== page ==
A lot of discontinued modern fountain pens are worth pursuing and can be found used or even as NOS (new old stock). The Danitrio Cumlaude is such a pen.
A long, long time ago… well, not so long, maybe two years ago, I acquired a Danitrio Cumlaude in blue/gray marble. Reasons: it was suggested as an inexpensive entry into Italian celluloid, it was supposed to be the size of a Montblanc 149 and an all-round nice writer. The Cumlaude was and is all those things.
The Cumlaude, however, exceeded my tolerance for large pens. Now I know a Mont Blanc 149 is not in my future. Sadly, probably not a Danitrio Densho or Takumi either—two other fountain pens comparable in size. Although the Cumlaude is lightweight at 17 grams inked and unposted, the pen’s section and barrel was too wide for my personal long-term writing comfort.
The large Cumlaude was re-homed. Two years later I bought another beautiful blue/gray as a gift for a friend who will appreciate it’s size.
It was a pity the pen fatigued my hand because the Cumlaude would make an amazing western-style, lightweight eyedropper pen. In the mere three Cumlaudes I’ve seen, there were no metal parts in the section or barrel.
Lucky for me there was a smaller version of the Cumlaude that had been manufactured. The small version has long been sold out and is not easy to find! They occasionally pop-up on Fountain Pen Network and Pentrace in used condition. It took a very long time before I obtained a used, small Cumlaude. It was worth waiting for.
A cartridge converter pen, both sizes of the Cumlaude were made in two different color patterns: blue/gray marble and brown marble. Made from rods of Italian-made cellulose acetate, the colors of the pens are rich. While the Cumlaude can be found with 18K nibs, they are more commonly found with steel nibs. There’s nothing wrong with steel nibs and these are smooth writers!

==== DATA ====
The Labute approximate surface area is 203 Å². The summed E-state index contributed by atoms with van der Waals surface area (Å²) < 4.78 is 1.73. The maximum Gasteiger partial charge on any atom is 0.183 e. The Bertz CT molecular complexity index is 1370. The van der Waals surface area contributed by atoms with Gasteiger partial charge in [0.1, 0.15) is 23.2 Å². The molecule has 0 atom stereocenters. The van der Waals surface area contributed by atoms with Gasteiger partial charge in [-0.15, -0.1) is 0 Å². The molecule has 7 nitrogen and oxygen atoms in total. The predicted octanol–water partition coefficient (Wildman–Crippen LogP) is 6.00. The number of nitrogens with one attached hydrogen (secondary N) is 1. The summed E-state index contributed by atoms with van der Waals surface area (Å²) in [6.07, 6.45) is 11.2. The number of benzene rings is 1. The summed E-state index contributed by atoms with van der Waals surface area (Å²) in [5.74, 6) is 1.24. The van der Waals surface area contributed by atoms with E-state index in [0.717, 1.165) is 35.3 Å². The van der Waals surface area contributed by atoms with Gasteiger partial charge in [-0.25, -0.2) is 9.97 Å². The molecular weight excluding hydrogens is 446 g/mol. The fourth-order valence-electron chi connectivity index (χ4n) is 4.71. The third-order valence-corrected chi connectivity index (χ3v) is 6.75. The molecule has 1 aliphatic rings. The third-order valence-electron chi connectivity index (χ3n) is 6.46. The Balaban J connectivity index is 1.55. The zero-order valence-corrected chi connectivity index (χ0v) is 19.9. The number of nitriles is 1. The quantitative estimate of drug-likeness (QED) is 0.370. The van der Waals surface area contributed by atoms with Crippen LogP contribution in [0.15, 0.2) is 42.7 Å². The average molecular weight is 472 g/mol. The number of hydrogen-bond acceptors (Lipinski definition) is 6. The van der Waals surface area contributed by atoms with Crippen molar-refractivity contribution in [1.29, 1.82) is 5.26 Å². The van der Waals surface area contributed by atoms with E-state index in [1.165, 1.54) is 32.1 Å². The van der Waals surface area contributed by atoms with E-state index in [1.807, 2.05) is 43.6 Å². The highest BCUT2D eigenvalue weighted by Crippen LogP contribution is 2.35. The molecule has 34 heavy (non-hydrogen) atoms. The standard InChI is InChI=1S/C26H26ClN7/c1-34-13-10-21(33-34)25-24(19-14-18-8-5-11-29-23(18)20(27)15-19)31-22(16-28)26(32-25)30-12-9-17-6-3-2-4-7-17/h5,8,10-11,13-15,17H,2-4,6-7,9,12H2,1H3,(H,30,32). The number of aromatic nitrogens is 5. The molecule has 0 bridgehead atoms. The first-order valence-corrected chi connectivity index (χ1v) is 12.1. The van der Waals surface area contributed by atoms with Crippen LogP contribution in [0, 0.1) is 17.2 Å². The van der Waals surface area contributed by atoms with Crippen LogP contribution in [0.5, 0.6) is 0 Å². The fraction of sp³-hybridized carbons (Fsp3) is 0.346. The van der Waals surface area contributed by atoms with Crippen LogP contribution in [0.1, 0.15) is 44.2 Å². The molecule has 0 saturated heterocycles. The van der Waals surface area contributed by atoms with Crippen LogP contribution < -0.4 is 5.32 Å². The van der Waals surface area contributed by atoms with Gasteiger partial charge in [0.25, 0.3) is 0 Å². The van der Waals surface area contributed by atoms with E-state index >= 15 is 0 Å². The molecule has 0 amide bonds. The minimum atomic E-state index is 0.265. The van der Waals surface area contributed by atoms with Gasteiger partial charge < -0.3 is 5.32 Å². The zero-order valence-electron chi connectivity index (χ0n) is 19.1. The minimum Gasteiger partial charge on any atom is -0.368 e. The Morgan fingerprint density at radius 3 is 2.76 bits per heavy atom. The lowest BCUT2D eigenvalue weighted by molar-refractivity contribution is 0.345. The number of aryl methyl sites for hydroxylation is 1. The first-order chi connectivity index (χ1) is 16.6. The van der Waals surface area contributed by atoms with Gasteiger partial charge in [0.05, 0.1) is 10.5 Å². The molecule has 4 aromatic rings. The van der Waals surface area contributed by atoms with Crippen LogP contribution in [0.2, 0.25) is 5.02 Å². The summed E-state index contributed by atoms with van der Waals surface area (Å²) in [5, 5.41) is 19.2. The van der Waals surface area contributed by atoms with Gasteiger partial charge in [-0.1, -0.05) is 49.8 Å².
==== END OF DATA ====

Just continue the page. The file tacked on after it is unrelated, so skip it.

Note sizes are as close as I could get ’em.
Large Cumlaude length: 5 7/8″ capped; 5 1/4″ nib to barrel; section width 1/2+”, barrel width 7/8″.
Small Cumlaude length: 5 1/2″ capped; 4 7/8″ nib to barrel; section width between 1/4″ & 3/8″, barrel width just under 1/2″.
The converter for the small Cumlaude needed constant refilling during a day’s writing. Removing the converter, applying a little silicon grease around the section threads, the small Cumlaude holds a little more than 3ml of ink in its barrel. Inked and uncapped the small Cumlaude weighs 12grams as an eyedropper pen.
Be aware that any celluloid or acrylic barrel will likely stain if you ink it as an eyedropper pen. For this reason I have not yet tried turning the Bexley Submariner into an eyedropper as I’m concerned about losing the translucency in the material. Also always look to make sure there is no metal in the section threads or the barrel as you don’t want to corrode these parts.
Related Post: Dueling Cumlaudes
A Selected Reading List
- 2006 FPN Review Large Blue/Gray Cumlaude
- 2006 FPN Review Large Brown Cumlaude
- Different Types of Celluloid, Nov 2005, Fountain Pen Network (for those of you wanting to know the difference between cellulose nitrate and cellulose acetate)
- Danitrio Pen Company for more information about current Danitrio fountain pens.
- My favorite Danitrio pen
pusher good guydealer can be found on FPN as winedoc.
Please note: Danitrio no longer produces the Cumlaude or other celluloid pens, such as the Tosca and Alphaplus. Today the company focuses on quality urushi and maki-e pens made out of ebonite. Read the October 2010 interview with Danitrio’s Bernard Lyn in Stylus Magazine.
Update 8/18/2012: GoGirl Cafe’s March 2012 post on her large “closeout” Cumlaude shows metal in the section in one of her photographs.
An 2012 August interview with Bernard Lyn appears on PenandDesign.blogspot.com